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Faith in diplomacy -- it's constitutional

Within the U.S., the separation of church and state is legally mandated, but there's no such ban on the government becoming involved in religious activities abroad.

July 24, 2009

If the federal government used taxpayer funds to construct houses of worship in this country, it would blow a gaping hole in the 1st Amendment's separation of church and state. But is the Constitution also violated when U.S. officials abroad pay for a mosque or endorse religious activities in the furtherance of this nation's foreign policy? Our answer is no, but policymakers still need to be cautious about mixing religion and diplomacy.

The issue of foreign "faith-based initiatives" surfaced Wednesday with a report by the inspector general of the U.S. Agency for International Development. The report raised questions about several USAID expenditures during the Bush administration, including $325,000 for the rehabilitation of four mosques in Fallouja, Iraq, the site of a major U.S. military operation in 2004, and the use of instructional materials, including biblical references, in an anti-AIDS program that encourages sexual abstinence in Africa.

The inspector general determined that "some USAID-awarded funds were used for religious activities." The agency disputed that, claiming that rehabilitating the mosques served the secular purpose of reconstructing war-scarred Iraqi institutions. As for religious references in pro-abstinence materials, USAID said it stopped allowing "religiously infused" curricula after the Justice Department expressed legal qualms. These responses raise a larger question: Whether the "wall of separation" between church and state -- a term coined by Thomas Jefferson -- extends beyond the shores of the United States. Both constitutional and practical considerations suggest it doesn't.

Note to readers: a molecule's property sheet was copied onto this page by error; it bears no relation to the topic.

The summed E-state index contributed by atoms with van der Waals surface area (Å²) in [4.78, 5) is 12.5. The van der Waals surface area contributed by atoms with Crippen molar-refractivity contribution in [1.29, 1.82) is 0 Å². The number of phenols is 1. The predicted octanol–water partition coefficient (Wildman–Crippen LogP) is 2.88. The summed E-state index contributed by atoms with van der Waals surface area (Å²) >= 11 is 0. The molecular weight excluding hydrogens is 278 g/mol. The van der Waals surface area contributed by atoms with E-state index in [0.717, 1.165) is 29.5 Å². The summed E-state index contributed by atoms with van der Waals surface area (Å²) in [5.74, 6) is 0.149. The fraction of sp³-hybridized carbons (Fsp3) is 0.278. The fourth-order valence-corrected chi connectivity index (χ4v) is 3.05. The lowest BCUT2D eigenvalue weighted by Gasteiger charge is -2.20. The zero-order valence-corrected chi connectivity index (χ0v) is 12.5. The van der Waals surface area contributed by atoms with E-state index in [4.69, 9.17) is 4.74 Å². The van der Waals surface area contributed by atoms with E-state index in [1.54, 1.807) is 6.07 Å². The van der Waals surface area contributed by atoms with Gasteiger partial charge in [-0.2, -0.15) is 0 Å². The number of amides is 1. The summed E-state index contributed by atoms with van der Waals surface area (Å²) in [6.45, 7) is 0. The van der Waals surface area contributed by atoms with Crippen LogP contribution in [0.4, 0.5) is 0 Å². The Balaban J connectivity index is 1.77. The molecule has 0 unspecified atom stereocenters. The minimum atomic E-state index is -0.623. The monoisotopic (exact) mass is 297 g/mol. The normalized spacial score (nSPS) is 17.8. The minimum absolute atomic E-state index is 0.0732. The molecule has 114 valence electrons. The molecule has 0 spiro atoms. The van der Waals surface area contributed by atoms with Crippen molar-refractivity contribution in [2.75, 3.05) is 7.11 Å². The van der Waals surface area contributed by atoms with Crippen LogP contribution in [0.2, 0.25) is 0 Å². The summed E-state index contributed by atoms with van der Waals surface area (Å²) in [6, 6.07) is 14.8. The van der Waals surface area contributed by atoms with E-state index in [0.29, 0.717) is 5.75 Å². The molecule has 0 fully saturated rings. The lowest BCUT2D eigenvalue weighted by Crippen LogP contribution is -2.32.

The Supreme Court hasn't ruled that the 1st Amendment's establishment clause reaches outside U.S. borders. In 1991, a federal appeals court did come to that conclusion but allowed exceptions if the government had a "compelling reason" to aid religious institutions abroad.

The U.S. is blessed by a Constitution that prohibits "establishment" of religion, which the Supreme Court rightly has defined not only as the creation of a state church but also a state subsidy for religion. That's not the law, or the tradition, in much of the rest of the world, including Iraq. Foreign policy considerations should allow Washington to engage and even aid religious institutions in those countries in ways that would be forbidden here.

Such activities, in our view, need not be limited to the rebuilding of churches or mosques destroyed in combat involving U.S. forces. Such reparations make sense, but so do other interactions between this country and the representatives of foreign religious institutions. The most obvious example is the Islamic world, where building bridges to moderate Muslims is a central goal of U.S. foreign policy. It would be perverse to interpret the 1st Amendment as prohibiting the U.S. from subsidizing an Islamic school for girls in Afghanistan.

Caution is key in matters of faith, as President Bush discovered when he inflamed passions in the Middle East by referring to the war on terror as a "crusade." It would be equally unwise for Washington to subsidize aggressive proselytizing by American missionaries, a source of serious tension in some Islamic countries. But in a world in which religion is often inseparable from politics, diplomacy can't always be conducted from behind Jefferson's wall.

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